Re: What does ID mean?

Brian D Harper (
Thu, 16 Apr 1998 17:19:28 -0400

At 11:39 AM 4/16/98 +0100, Will wrote:

>Bravo, Paul.


>I can easily understand looking at the biological and physical world and coming
>away with a very deep feeling of design. A deep feeling of design, not an
>argument from design. This view is only a small step from atheism. Young people
>are not fools; they will see that if nothing in the observable world
requires an
>argument from design, and can be approached by the methods of modern science,
>then the "feeling of design" can be jettisoned, no matter how strong in the
>beginning. I went through this process. Giving up the feeling of design seemed
>momentous, but it wasn't.
>Howard Van Till, I think we are not really so far apart. We agree that the
>argument from design does not wash. Your "argument" is more like the
"feeling of
>design." So If I regained my earlier feeling of design, I could perhaps be near
>your camp. And if you lost your feeling of design, you would be in mine.

Hi Will,

I really appreciate your contributions, even though I find it
practically impossible to understand you when it comes to
religion and theology :). As a matter of fact, theology played
an important role in my own decision to switch from progressive
creationist to theistic evolution. I am very indebted to
Howard Van Till, Owen Gingerich, John Polkinghorne and many
others for helping me. Quite frankly, I'm rather repulsed by
the image of God which comes (to my mind anyway) from the
argument from design. God the Engineer, God the Machinist.
Yech ;-).

Your comments in this post reminded me of my all time favorite
FDG (famous dead guy), Blaise Pascal.

Hopefully people won't object too loudly if I paste in some of
my favorite Pascal quotes which relate to the argument from

I marvel at the audacity with which some people presume to
speak of God. In giving their evidence to unbelievers,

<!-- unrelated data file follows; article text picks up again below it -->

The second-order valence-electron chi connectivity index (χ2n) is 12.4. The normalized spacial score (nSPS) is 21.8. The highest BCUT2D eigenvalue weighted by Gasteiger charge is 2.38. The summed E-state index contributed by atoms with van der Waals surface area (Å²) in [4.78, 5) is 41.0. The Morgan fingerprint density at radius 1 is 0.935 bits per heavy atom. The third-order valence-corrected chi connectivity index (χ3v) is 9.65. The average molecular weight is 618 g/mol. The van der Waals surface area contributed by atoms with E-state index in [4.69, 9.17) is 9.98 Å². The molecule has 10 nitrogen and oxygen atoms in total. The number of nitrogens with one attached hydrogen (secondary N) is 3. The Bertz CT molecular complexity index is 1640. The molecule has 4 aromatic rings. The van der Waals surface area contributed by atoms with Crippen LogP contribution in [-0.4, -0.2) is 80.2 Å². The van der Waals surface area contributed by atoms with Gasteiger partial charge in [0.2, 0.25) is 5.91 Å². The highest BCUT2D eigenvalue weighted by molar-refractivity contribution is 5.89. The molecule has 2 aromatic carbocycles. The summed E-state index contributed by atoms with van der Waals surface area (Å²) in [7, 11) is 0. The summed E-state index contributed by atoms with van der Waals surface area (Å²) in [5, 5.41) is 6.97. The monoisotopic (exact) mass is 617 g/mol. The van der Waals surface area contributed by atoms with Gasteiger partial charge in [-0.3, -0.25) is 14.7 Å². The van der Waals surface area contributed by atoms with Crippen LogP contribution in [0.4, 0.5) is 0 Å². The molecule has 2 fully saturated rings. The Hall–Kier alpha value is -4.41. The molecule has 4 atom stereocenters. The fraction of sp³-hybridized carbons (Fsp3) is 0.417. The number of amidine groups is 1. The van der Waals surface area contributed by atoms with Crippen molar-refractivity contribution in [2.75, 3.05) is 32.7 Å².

usually their first chapter is to prove the existence of
God from the works of nature. [...] If such an argument
were to be presented to them, no wonder they would react
and say that the proofs of our religion are feeble indeed,
and reason and expedience tell me that nothing is more
likely to bring it into contempt in their sight.


It is a remarkable fact that no writer within the canon
has ever used nature to prove the existence of God. They
all try to help people believe in him. Neither David,
nor Solomon, nor others ever said: "There is no such
thing as a vacuum, therefore God exists." They must
have been smarter than the smartest of their successors,
all of whom have used proofs from nature. This is most

If it is an evidence of weakness to attempt to prove
God from nature, do not despise Scripture. If it is
an evidence of strength to recognize these contradictions,
then respect Scripture for this.
-- Pascal, Pensees

If there were no obscurity man would not feel his corruption:
if there were no light man could not hope for a cure. Thus it
is not only right but useful for us that God should be partly
concealed and partly revealed, since it is equally dangerous
for man to know God without knowing his own wretchedness as
to know his wretchedness without knowing God.
-- Pascal, Pensees

And that is why I shall not undertake here to prove by reasons
from nature either the existence of God, or the Trinity or the
immortality of the soul, or anything of that kind: not just
because I should not feel confident to find in nature
arguments which would convince hardened atheists, but also
because such knowledge, without Christ, is useless and sterile.
Even if someone were convinced that the proportions between
numbers are immaterial, eternal truths, depending on a first
truth in which they subsist, called God, I should not consider
that he had made much progress towards his salvation. [ ... ]
All those who seek God apart from Christ, and who go no further
than nature, either find no light to satisfy them or come to
devise a means of knowing and serving God without a mediator,
thus falling into either atheism or deism, two things almost
equally abhorrent to Christianity.
-- Pascal, Pensees

God wishes to move the will rather than the mind. Perfect clarity
would help the mind and harm the will.
-- Pascal, Pensees

We have an incapacity for proving anything which no amount of
dogmatism can overcome. We have an idea of truth which no
amount of skepticism can overcome.
-- Pascal, Pensees

There is enough light for those who desire only to see, and
enough darkness for those of a contrary disposition.
-- Pascal, Pensees

Brian Harper
Associate Professor
Applied Mechanics
The Ohio State University

"It is not certain that all is uncertain,
to the glory of skepticism." -- Pascal